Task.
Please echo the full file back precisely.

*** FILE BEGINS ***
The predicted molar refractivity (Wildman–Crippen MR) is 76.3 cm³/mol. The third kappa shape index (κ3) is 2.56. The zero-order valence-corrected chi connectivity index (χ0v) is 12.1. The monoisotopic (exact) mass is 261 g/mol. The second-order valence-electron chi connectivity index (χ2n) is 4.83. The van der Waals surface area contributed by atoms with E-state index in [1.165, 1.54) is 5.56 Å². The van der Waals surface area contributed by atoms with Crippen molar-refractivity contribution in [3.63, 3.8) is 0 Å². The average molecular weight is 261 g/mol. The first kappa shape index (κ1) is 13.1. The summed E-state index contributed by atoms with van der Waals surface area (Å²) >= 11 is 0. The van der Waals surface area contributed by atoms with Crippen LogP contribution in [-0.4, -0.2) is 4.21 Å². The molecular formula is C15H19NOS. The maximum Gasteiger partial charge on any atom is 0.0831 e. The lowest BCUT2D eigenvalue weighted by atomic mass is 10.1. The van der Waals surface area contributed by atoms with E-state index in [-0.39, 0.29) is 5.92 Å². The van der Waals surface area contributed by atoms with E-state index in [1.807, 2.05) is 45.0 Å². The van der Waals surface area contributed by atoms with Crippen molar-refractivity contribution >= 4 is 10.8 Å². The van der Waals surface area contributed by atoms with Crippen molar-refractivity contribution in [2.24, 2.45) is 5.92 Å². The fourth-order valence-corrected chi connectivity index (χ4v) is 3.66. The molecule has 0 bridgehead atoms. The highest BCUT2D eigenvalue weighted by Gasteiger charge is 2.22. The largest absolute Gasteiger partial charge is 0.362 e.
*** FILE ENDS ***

The predicted molar refractivity (Wildman–Crippen MR) is 76.3 cm³/mol. The third kappa shape index (κ3) is 2.56. The zero-order valence-corrected chi connectivity index (χ0v) is 12.1. The monoisotopic (exact) mass is 261 g/mol. The second-order valence-electron chi connectivity index (χ2n) is 4.83. The van der Waals surface area contributed by atoms with E-state index in [1.165, 1.54) is 5.56 Å². The van der Waals surface area contributed by atoms with Crippen molar-refractivity contribution in [3.63, 3.8) is 0 Å². The average molecular weight is 261 g/mol. The first kappa shape index (κ1) is 13.1. The summed E-state index contributed by atoms with van der Waals surface area (Å²) >= 11 is 0. The van der Waals surface area contributed by atoms with Crippen LogP contribution in [-0.4, -0.2) is 4.21 Å². The molecular formula is C15H19NOS. The maximum Gasteiger partial charge on any atom is 0.0831 e. The lowest BCUT2D eigenvalue weighted by atomic mass is 10.1. The van der Waals surface area contributed by atoms with E-state index in [-0.39, 0.29) is 5.92 Å². The van der Waals surface area contributed by atoms with E-state index in [1.807, 2.05) is 45.0 Å². The van der Waals surface area contributed by atoms with Crippen molar-refractivity contribution >= 4 is 10.8 Å². The van der Waals surface area contributed by atoms with Crippen molar-refractivity contribution in [2.24, 2.45) is 5.92 Å². The fourth-order valence-corrected chi connectivity index (χ4v) is 3.66. The molecule has 0 bridgehead atoms. The highest BCUT2D eigenvalue weighted by Gasteiger charge is 2.22. The largest absolute Gasteiger partial charge is 0.362 e.